Edwin H. Land Essays

The two men met at least twice. John Sculley, the Apple C.E.O. who eventually clashed with Jobs, was there for one meeting, when Jobs made a pilgrimage to Land’s labs in Cambridge, Mass., and wrote in his autobiography that both men described a singular experience: “Dr. Land was saying: ‘I could see what the Polaroid camera should be. It was just as real to me as if it was sitting in front of me, before I had ever built one.’ And Steve said: ‘Yeah, that’s exactly the way I saw the Macintosh.’ He said, If I asked someone who had only used a personal calculator what a Macintosh should be like, they couldn’t have told me. There was no way to do consumer research on it, so I had to go and create it and then show it to people and say, ‘Now what do you think?’”

The worldview he was describing perfectly echoed Land’s: “Market research is what you do when your product isn’t any good.” And his sense of innovation: “Every significant invention,” Land once said, “must be startling, unexpected, and must come into a world that is not prepared for it. If the world were prepared for it, it would not be much of an invention.” Thirty years later, when a reporter asked Jobs how much market research Apple had done before introducing the iPad, he responded, “None. It isn’t the consumers’ job to know what they want.”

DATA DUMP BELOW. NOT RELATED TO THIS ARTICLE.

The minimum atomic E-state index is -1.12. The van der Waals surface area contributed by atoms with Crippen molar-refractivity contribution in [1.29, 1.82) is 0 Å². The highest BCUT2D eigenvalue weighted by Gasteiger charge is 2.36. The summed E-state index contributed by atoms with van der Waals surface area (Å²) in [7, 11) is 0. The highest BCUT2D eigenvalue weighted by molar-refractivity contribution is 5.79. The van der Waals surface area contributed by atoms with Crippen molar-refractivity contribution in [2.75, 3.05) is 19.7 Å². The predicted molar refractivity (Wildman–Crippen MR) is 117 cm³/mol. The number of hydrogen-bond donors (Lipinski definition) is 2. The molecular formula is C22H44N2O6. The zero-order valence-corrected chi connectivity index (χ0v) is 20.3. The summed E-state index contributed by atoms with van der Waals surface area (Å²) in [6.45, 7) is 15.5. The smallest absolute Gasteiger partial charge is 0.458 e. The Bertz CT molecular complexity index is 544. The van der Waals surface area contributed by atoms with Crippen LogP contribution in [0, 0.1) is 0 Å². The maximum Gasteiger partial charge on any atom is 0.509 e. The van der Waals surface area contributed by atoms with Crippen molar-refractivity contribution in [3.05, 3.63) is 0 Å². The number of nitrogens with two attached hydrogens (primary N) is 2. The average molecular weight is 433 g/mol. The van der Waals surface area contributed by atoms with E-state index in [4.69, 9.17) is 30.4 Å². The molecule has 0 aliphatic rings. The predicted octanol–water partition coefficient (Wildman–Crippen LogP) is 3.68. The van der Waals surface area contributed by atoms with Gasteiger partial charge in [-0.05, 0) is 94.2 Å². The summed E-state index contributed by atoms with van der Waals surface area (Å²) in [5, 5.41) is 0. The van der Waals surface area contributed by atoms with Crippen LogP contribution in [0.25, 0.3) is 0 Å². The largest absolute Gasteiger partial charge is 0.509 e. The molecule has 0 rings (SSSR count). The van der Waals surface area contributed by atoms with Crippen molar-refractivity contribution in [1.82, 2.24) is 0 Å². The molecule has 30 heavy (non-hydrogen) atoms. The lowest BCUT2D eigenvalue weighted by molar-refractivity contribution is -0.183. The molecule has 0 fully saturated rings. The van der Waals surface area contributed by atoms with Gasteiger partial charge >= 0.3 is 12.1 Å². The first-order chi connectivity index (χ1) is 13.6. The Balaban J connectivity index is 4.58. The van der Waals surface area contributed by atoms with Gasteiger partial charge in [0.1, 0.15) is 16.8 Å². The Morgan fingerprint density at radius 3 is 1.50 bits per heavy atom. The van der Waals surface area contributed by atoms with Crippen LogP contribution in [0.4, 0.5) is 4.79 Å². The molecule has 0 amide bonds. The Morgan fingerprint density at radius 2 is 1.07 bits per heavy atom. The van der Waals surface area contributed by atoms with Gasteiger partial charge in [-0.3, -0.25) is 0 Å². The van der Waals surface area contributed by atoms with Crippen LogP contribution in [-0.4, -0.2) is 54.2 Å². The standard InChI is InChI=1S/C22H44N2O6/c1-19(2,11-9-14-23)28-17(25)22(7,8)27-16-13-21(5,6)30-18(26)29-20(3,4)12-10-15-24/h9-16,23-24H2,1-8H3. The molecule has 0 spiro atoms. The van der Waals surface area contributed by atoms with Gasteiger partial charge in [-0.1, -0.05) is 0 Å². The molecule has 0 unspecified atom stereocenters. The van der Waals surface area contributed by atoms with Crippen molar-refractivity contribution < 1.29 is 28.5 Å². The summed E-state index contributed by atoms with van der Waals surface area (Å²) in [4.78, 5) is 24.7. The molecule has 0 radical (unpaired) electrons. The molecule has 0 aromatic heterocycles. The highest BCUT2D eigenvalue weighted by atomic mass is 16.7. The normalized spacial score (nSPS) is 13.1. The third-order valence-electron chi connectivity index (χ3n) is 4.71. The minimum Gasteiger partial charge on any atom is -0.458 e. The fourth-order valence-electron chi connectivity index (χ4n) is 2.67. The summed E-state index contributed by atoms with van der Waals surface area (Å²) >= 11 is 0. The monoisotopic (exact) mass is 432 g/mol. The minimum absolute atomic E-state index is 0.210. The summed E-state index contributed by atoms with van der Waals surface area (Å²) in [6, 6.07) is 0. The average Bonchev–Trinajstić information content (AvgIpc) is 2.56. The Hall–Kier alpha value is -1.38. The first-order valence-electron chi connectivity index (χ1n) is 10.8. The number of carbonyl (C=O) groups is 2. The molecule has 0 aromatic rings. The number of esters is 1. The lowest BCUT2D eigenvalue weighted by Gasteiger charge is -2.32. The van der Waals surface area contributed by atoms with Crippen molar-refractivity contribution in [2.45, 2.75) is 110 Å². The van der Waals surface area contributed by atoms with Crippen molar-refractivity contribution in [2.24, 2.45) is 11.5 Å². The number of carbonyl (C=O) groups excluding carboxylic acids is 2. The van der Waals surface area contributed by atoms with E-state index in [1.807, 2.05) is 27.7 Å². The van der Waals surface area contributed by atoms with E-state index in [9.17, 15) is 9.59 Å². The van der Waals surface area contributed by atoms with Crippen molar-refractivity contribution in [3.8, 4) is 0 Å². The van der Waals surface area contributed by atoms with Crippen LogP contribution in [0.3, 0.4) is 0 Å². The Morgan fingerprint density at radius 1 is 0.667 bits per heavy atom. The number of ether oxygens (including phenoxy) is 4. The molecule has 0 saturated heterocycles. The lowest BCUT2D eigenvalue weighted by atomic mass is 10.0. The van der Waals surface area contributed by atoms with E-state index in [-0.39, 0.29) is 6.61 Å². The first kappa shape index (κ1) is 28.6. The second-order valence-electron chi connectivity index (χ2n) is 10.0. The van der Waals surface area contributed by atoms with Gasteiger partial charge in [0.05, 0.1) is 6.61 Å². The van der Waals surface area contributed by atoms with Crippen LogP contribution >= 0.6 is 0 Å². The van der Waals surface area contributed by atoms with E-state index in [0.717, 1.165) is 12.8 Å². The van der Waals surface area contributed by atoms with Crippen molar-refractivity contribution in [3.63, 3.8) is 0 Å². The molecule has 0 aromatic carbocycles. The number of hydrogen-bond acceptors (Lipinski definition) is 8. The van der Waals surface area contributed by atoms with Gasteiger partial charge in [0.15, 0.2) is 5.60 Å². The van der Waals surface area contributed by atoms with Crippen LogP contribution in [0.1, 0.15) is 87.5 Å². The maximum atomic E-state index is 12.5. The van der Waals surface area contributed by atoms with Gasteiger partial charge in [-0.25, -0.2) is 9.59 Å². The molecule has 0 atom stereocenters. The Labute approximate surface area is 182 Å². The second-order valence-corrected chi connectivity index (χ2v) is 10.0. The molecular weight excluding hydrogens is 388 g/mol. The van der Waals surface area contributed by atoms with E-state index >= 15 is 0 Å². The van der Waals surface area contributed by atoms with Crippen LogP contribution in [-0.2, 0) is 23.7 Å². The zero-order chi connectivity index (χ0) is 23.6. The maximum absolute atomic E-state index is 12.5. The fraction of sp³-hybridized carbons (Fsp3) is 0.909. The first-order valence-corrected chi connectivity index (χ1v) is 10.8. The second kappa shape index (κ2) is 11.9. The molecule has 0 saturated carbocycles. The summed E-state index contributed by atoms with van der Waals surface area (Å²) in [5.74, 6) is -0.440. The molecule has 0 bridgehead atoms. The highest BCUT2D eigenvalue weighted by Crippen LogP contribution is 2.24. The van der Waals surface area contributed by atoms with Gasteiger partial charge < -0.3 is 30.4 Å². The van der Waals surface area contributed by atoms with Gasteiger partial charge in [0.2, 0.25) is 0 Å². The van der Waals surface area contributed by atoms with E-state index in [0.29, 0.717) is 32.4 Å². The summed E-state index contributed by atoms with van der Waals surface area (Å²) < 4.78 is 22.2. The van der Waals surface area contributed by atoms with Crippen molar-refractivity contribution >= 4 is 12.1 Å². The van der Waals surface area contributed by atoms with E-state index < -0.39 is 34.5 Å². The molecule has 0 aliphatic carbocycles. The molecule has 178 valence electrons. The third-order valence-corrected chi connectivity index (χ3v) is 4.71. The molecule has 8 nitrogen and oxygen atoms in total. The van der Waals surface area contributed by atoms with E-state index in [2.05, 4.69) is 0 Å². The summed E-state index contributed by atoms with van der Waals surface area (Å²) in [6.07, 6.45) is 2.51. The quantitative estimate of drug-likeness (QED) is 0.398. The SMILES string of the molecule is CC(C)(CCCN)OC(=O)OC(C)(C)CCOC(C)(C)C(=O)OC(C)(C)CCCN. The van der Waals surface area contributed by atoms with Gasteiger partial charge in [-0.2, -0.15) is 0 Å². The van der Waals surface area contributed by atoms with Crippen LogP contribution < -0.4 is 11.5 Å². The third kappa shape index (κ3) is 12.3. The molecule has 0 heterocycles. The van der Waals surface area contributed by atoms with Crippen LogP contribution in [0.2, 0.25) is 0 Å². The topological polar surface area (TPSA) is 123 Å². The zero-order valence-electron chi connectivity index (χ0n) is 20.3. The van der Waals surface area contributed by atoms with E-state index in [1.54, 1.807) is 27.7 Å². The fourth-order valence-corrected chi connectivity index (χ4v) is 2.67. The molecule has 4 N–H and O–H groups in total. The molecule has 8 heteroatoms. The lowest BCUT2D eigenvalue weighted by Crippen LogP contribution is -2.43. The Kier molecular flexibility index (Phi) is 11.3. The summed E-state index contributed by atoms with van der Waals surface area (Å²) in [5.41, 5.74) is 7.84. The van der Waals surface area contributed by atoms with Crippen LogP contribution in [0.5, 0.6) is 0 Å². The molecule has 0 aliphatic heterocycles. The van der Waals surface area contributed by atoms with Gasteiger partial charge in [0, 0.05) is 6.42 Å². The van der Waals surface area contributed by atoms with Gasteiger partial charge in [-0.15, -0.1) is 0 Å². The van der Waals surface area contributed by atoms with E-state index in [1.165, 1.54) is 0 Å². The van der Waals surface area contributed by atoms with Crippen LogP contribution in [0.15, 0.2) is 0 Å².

Land, like Jobs, was a perfectionist-aesthete, exhaustively obsessive about product design. The amount he spent on research and development, on buffing out flaws, sometimes left Wall Street analysts discouraging the purchase of Polaroid stock, because they thought the company wasn’t paying enough attention to the bottom line. (When a shareholder once buttonholed Land about that, he responded, “The bottom line is in heaven.”)

His supreme achievement, the folding SX-70 camera of the 1970s, was as covetable a luxury object in its moment as the iPod was 30 years later. At the touch of a hand, it collapsed down to a flat, clean pocketable prism, beautifully finished in brushed chrome and leather. One source says he spent $2 billion — and those are 1960s and early-1970s dollars — on developing the camera and its film. Jobs saw, and Jobs understood: “Not only was he one of the great inventors of our time but, more important, he saw the intersection of art and science and business and built an organization to reflect that.”

And Land was, like Jobs in 1985, all but forced out of the company he’d built. In the mid-’70s, Land threw himself behind a doomed project called Polavision. It was an instant 8-millimeter home-movie system, and a gorgeous bit of technology, and it also took more than a decade to get out of the labs and into stores. By the time it did, it was dead on arrival, clobbered by Sony’s burgeoning Betamax video cameras.

For the first time, Land had spent a fortune and failed to deliver, and colleagues began to question his infallibility. His board had long been hinting that he needed to put a succession plan in place, and, at 70, Land was coaxed into ceding his chairmanship. For the first time, he had to get his research budgets approved, and he chafed at his lack of autonomy. He couldn’t exactly be fired — he was far too knitted into his company’s structure, both financially and spiritually — but, as one colleague put it, “He liked winning, and when in the end he didn’t win all the time, it became very difficult for him.” After a frustrating couple of years, he quit Polaroid in 1982, soon selling all his stock. He even skipped the company’s 50th-anniversary bash five years later.